- Interact with your newborn: Whether you can safely touch your newborn or not, there are other ways you can provide comfort. For example, you could try singing or softly speaking to your baby.
- Make sure you follow all NICU rules: Whenever anyone enters the NICU, they must thoroughly wash their hands. That’s because a newborn’s immune system is not nearly as strong as an adult’s, so minimizing the spread of germs is critical to preventing infections. The rules and regulations of neonatal intensive care units may seem strict, but they’re designed to keep all the newborns safe. This is also the reason that you should check with your nurse before bringing toys or other objects for your baby.
Neonatal intensive care units may also require parents to wear certain garments while spending time with their newborn. In some cases, direct contact between newborns and parents will be limited. Much will depend on the condition of your newborn, the nature of their ailment, and their overall health. Parents are encouraged to communicate with their providers to ensure they understand what’s happening and why.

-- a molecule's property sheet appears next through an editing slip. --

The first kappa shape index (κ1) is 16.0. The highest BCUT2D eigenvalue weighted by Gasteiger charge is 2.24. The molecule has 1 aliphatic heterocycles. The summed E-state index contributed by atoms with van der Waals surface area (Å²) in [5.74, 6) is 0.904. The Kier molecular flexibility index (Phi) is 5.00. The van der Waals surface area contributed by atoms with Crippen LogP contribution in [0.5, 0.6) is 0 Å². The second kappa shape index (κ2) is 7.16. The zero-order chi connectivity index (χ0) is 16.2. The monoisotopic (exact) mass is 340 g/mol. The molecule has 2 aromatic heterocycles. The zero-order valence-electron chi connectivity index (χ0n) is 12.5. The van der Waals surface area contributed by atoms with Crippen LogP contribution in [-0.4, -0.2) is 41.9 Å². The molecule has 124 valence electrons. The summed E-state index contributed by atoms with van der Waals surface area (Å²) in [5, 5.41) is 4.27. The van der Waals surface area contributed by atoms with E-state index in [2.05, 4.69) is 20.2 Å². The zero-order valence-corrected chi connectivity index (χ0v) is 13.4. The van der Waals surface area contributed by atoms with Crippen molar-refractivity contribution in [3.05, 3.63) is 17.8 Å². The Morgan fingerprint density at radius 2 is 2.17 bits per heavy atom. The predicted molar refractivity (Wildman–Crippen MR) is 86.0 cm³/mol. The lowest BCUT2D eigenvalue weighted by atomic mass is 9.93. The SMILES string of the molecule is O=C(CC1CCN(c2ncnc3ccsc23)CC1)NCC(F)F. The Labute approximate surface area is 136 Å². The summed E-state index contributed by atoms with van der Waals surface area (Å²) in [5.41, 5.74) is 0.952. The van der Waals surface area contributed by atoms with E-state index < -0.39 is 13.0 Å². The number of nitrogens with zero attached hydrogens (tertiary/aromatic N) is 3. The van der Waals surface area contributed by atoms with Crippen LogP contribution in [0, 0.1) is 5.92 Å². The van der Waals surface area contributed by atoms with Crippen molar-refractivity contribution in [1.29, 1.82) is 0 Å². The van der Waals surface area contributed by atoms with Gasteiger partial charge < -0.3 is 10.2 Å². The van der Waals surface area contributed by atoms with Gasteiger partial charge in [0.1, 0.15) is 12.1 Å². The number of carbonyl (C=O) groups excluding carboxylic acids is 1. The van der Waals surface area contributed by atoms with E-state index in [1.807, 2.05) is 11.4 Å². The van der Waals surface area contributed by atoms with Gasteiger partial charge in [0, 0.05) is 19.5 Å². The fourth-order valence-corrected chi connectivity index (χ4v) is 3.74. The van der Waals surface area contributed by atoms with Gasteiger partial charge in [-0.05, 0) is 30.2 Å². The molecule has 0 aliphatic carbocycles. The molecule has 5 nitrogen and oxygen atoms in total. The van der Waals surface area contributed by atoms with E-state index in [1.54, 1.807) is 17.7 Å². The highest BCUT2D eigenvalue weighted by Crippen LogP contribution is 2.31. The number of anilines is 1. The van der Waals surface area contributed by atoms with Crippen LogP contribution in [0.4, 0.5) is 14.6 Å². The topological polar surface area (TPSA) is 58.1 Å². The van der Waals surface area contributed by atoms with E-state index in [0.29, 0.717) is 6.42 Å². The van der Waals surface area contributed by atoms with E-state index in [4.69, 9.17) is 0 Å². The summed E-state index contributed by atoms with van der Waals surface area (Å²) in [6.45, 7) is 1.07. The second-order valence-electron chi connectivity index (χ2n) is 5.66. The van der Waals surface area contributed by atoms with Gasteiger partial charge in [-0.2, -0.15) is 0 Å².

Don’t Forget to Take Care of Yourself
Having a child in the NICU can be an intense and stressful experience. It can also feel quite isolating. For many, it will feel like your world has suddenly transformed. That’s why it’s important to spare some energy to take care of yourself. It becomes much harder to support your newborn’s recovery if you have no energy left.
As a result, it’s recommended that parents do the following:
- To the degree possible, try to maintain some sense of normality. It’s okay to develop a new routine. Let this routine become your normal day.
- Make sure you don’t ignore the needs of your other children (if you have any) or stop spending time with them.
- Have a regular social gathering. Maybe you get together with your family for dinner once a week. You can use this time to talk about what you’re going through.